"IF you're done gawking! Now, there is more to villainy than meanness and ruthless determination. A villain has to have a goal, even if it's just getting money, while avoiding work. What type of villain are you going to be? A criminal or a mastermind? Someone independent?"

"Uhm. Is there anything in between?" Sportacus asked, uncertain. "I will probably need to speak with both and it'd help, if I could expect to be listened to, at least a little bit."

"Weelll, you could be a right hand man type, the henchman who gives orders to the ordinary criminal types, but...that's very risky. Usually, they've earned quite a bit of trust, to get in those positions."

"Oh. Yes, of course."

"On the other hand, I am myself a famous villain, worldwide. If I went, too, you could pose as my henchman. My little brother hires the Glaumbær gang, sometimes. They wouldn't question me."

Sportacus looked startled, then suspicious. Robbie just grinned.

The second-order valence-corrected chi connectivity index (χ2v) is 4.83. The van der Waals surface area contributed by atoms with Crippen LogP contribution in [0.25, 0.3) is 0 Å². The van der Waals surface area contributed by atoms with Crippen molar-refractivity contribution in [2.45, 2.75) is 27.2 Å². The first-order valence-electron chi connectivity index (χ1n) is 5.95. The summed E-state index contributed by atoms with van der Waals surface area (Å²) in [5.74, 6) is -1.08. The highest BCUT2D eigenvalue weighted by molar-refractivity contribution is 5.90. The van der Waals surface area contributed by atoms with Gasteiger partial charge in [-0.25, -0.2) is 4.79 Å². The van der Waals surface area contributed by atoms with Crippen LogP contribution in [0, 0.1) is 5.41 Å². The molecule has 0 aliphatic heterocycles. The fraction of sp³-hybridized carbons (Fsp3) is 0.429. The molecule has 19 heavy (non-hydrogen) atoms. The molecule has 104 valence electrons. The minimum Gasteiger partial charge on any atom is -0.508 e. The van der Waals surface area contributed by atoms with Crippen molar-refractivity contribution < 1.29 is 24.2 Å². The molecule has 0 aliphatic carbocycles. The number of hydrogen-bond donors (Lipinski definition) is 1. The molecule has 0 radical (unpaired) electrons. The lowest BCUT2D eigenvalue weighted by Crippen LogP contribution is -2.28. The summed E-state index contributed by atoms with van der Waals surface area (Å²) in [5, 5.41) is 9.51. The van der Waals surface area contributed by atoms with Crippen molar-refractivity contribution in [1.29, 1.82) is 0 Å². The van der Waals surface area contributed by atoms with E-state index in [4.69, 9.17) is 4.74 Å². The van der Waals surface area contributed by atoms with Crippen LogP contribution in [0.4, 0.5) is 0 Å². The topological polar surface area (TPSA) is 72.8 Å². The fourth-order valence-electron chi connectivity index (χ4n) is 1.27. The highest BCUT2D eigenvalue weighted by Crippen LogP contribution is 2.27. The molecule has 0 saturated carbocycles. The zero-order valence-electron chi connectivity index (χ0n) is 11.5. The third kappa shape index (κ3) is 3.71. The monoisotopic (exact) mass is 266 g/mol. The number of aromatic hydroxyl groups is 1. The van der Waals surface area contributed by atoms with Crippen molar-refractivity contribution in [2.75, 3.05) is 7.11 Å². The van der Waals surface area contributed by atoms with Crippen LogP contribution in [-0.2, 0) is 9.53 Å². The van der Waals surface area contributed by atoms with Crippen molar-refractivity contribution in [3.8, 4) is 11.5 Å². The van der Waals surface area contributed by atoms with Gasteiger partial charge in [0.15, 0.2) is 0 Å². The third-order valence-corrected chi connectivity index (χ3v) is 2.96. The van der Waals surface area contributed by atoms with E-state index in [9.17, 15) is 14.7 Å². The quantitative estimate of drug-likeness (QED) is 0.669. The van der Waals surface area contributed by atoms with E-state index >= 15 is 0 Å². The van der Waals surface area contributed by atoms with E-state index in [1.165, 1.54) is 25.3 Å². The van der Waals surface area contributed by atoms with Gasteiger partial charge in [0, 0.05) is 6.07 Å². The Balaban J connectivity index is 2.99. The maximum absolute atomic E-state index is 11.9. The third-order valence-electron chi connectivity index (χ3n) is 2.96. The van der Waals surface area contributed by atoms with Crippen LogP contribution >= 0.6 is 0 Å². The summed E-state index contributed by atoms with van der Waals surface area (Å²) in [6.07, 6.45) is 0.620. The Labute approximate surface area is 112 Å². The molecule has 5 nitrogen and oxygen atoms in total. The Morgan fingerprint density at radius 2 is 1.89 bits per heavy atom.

"I appreciate any help you give me, but...why would you do that? This sounds like you setting up a trap."

"Are you kidding me? I told you I want to be amused. Frankly, I can't think of anything funnier than you stumbling around trying not to be a cheerful, helpful, flip-flopping elf! I mean, you do realize that you can't get caught helping people, during this?"

Sportacus sighed, nodding reluctantly.

"Yes, you're right. I have to pretend to...not care," he said, finishing in a distressed whisper.

"Watching you NOT HELPING will be reward enough!" Robbie said, chuckling. "Watching you do anything VILLAINOUS...oh, that will be soooo much fun...for ME!"

"I'll have to be sure not to leave any evidence behind," Sportacus said, dryly, knowing full well that Robbie could and probably would try to get him thrown in prison.

"That's always a good idea," Robbie agreed blithely.

"Okay, so no helping people. What else do I need to know? Can I still exercise? I don't want to become stiff or lose my energy."

"Sadly, yes, you can exercise, just not so MUCH! I don't think you could stop yourself. If you're going to do this successfully, you have to be somewhat comfortable in your role."

"So, what else?"

"Well, first of all, we have to do something about your clothes. NO henchman of mine is going to dress like a gym teacher! Come here."